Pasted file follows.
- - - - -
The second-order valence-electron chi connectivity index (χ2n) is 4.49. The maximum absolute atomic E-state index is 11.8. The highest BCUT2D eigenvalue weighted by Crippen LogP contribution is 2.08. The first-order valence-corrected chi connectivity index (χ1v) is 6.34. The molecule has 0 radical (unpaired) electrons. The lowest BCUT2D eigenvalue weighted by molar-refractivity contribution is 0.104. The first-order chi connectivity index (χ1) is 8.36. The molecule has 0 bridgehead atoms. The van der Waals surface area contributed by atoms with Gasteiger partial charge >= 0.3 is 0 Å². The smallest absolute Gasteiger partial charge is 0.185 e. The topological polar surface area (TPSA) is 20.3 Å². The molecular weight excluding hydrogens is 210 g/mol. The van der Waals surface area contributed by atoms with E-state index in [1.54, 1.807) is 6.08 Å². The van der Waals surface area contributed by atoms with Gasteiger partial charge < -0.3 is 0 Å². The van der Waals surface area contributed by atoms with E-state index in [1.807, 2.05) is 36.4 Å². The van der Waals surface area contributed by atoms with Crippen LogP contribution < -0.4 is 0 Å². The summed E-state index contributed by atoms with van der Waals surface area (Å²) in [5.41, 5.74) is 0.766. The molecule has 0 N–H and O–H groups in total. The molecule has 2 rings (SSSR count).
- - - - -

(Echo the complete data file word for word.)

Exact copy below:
The second-order valence-electron chi connectivity index (χ2n) is 4.49. The maximum absolute atomic E-state index is 11.8. The highest BCUT2D eigenvalue weighted by Crippen LogP contribution is 2.08. The first-order valence-corrected chi connectivity index (χ1v) is 6.34. The molecule has 0 radical (unpaired) electrons. The lowest BCUT2D eigenvalue weighted by molar-refractivity contribution is 0.104. The first-order chi connectivity index (χ1) is 8.36. The molecule has 0 bridgehead atoms. The van der Waals surface area contributed by atoms with Gasteiger partial charge >= 0.3 is 0 Å². The smallest absolute Gasteiger partial charge is 0.185 e. The topological polar surface area (TPSA) is 20.3 Å². The molecular weight excluding hydrogens is 210 g/mol. The van der Waals surface area contributed by atoms with E-state index in [1.54, 1.807) is 6.08 Å². The van der Waals surface area contributed by atoms with Gasteiger partial charge < -0.3 is 0 Å². The van der Waals surface area contributed by atoms with E-state index in [1.807, 2.05) is 36.4 Å². The van der Waals surface area contributed by atoms with Crippen LogP contribution < -0.4 is 0 Å². The summed E-state index contributed by atoms with van der Waals surface area (Å²) in [5.41, 5.74) is 0.766. The molecule has 0 N–H and O–H groups in total. The molecule has 2 rings (SSSR count).